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Don't Lie to Yourself


For years, I convinced myself (and others) that I was destined for a successful career in finance. I loved the idea of wearing a suit and tie to work daily, with a briefcase in hand, while I attended important meetings and left important voicemail messages for clients. I liked imagining people being impressed by my tardiness, too, caught up by the notion that I was late due to urgent demands of my valuable time. 

In short, I think I liked the idea of that life because I saw it firsthand. It’s the life my dad led, his dad before him, and countless neighbors and relatives. I picked up the message that “good people” (especially men) went to work all day to do business, provide for their families, and mow their lawns on the weekends. Any deviation was a bit strange or a shirking of responsibilities. 

The thing is, back then, if you had suggested to me that I was lying to myself and others, I would’ve smacked you in the mouth—figuratively, of course. I would’ve been defensive and insulted. I believed it wholeheartedly. 

In reality, almost no one wants what they want because they authentically want it. We’re all influenced by the people around us—family, friends, and the people we see as our peers online. It happens on a subconscious level. 

Rene Girard, famed Stanford professor and author, popularized the concept of the Romantic Lie, a key pillar in his Mimetic Theory. In short, the Romantic Lie is something that happens to everyone—we start pursuing things because we want what other people want, not because we are freely choosing them.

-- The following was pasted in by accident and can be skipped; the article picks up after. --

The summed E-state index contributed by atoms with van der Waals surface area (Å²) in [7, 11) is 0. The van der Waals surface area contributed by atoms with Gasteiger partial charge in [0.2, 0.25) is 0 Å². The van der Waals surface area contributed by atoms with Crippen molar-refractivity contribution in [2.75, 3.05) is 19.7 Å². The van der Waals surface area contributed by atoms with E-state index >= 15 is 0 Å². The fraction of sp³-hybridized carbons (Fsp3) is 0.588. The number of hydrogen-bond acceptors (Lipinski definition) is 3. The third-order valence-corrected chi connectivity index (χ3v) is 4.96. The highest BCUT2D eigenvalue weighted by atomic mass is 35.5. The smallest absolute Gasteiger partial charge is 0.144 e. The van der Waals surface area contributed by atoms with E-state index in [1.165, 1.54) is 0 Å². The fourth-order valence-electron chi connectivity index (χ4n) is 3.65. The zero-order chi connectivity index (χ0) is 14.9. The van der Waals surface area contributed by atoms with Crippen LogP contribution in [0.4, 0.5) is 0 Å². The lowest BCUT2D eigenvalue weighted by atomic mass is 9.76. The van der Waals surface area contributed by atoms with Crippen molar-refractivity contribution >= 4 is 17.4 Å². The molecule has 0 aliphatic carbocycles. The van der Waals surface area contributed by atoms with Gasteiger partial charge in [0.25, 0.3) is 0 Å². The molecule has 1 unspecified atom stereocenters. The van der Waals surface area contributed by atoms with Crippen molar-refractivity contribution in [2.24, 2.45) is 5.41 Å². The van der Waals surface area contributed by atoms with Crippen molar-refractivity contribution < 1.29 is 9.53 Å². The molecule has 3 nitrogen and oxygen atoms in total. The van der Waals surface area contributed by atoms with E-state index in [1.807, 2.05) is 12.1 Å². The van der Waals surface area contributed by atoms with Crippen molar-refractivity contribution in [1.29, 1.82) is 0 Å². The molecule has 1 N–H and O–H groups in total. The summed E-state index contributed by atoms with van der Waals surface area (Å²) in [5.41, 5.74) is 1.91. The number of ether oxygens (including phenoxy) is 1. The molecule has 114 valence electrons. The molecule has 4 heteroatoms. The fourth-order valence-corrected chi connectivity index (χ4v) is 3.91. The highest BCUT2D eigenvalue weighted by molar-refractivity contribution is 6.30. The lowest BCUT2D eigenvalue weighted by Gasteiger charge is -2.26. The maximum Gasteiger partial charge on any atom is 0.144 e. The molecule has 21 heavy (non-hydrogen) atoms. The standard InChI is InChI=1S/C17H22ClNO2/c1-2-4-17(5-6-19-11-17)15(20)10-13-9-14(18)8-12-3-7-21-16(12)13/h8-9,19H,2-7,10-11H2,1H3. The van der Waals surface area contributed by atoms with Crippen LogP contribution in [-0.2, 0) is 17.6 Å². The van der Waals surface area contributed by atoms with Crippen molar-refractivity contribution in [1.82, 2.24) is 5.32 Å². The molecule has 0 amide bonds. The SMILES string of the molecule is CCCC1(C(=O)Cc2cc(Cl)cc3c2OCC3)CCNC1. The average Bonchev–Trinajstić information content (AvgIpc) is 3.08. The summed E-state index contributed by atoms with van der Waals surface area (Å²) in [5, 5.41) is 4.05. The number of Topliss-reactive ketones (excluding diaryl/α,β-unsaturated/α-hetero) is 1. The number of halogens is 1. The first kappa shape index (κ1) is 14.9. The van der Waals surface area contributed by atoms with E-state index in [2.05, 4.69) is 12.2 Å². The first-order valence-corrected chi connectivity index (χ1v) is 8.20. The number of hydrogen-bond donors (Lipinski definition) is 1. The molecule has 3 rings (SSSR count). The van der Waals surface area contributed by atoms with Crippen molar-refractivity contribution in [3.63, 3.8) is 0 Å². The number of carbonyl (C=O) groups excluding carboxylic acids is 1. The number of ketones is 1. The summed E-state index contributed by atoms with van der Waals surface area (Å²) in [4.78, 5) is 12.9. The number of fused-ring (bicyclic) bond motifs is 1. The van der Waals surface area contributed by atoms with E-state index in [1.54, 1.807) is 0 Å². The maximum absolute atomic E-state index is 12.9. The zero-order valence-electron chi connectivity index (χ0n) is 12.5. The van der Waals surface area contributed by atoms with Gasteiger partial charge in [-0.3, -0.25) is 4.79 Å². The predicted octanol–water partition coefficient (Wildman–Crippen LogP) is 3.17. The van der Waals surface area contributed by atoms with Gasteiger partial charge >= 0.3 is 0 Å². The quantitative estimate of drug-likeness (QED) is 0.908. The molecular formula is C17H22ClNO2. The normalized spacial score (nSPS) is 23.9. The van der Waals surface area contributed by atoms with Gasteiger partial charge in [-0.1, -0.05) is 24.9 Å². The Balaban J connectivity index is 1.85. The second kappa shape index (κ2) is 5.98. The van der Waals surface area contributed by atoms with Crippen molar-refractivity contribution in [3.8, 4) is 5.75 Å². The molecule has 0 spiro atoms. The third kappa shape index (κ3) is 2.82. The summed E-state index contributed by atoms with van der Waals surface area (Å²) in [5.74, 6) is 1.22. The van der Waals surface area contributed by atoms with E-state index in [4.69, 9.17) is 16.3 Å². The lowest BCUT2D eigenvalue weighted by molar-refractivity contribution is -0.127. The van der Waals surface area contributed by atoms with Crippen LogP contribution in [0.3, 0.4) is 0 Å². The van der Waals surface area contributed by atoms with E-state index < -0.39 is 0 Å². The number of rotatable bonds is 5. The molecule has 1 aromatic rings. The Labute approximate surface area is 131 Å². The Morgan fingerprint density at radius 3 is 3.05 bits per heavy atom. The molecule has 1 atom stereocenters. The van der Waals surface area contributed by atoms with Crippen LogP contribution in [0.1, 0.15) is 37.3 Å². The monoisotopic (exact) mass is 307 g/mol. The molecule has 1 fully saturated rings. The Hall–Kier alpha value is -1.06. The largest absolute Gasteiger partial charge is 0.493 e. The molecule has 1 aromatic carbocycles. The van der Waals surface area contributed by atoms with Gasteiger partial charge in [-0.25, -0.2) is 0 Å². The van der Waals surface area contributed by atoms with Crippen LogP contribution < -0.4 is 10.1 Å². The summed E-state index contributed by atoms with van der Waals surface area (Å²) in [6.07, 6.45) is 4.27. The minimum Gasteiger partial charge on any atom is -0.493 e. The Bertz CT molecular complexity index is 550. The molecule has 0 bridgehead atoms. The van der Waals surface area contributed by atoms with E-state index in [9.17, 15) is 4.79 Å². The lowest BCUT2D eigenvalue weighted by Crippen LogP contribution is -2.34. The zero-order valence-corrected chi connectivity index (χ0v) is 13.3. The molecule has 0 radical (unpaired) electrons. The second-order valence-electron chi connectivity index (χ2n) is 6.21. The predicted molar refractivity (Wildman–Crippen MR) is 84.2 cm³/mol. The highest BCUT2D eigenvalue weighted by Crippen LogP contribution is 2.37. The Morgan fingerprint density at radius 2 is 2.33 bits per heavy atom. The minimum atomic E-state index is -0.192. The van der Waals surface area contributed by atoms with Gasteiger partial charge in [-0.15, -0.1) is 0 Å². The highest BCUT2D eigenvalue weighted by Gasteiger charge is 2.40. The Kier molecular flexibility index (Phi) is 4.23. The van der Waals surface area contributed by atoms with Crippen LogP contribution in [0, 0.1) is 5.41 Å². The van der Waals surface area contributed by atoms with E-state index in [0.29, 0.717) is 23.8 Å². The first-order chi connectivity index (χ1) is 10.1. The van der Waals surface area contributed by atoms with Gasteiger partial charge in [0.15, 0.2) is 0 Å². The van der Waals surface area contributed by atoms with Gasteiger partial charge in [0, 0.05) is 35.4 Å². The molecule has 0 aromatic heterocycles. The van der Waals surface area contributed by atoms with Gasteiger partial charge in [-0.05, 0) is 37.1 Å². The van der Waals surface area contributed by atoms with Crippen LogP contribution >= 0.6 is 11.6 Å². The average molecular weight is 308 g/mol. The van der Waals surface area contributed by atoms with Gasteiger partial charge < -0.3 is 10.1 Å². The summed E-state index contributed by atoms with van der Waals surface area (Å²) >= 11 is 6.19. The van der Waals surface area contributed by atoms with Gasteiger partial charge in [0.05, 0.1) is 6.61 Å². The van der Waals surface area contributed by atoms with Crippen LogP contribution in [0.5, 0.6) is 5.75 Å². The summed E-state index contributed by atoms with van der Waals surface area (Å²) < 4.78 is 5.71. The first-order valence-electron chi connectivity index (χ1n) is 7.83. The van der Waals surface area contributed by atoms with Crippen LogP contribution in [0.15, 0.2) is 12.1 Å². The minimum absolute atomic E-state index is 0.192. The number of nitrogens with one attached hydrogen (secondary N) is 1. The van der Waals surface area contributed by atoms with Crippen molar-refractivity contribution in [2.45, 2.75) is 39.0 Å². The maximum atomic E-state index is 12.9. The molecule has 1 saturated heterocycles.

We all have people in our minds that we put on pedestals and pay attention to how they operate. Their pursuits, achievements, and goals are not-so-subtle cues for us. We want what they want because we’re drawn to our perception of who they are, how they live, and how it must feel to be them. The Romantic Lie starts in middle school when we start mimicking the fashion choices of our popular peers. Do we actually want crimped hair, black Converse, and saggy jeans? Do we actually like U2, Taylor Swift, or Dave Matthews? Or are we drawn towards them because the people we look up to wore it or declared it first?

Deep down, I didn’t want to go into finance. But I did want security, safety, and the benefits of impressing people. I lied to myself for years, and the people around me bought the con, too. It wasn’t until I started questioning my future and conversing with an impartial mentor that I saw a glitch in my personal Matrix. 

In hindsight, I have no regrets. I found my way eventually, and way earlier than most of my peers. But I wish I had been guided through some simple, painless soul-searching. Simply, straightforward reflection exercises can help you clarify your values, interests, and aspirations and force you to think through their source. 

As we often say in the YouSchool world, it’s your life, it’s your story. Don’t let anyone else write it.


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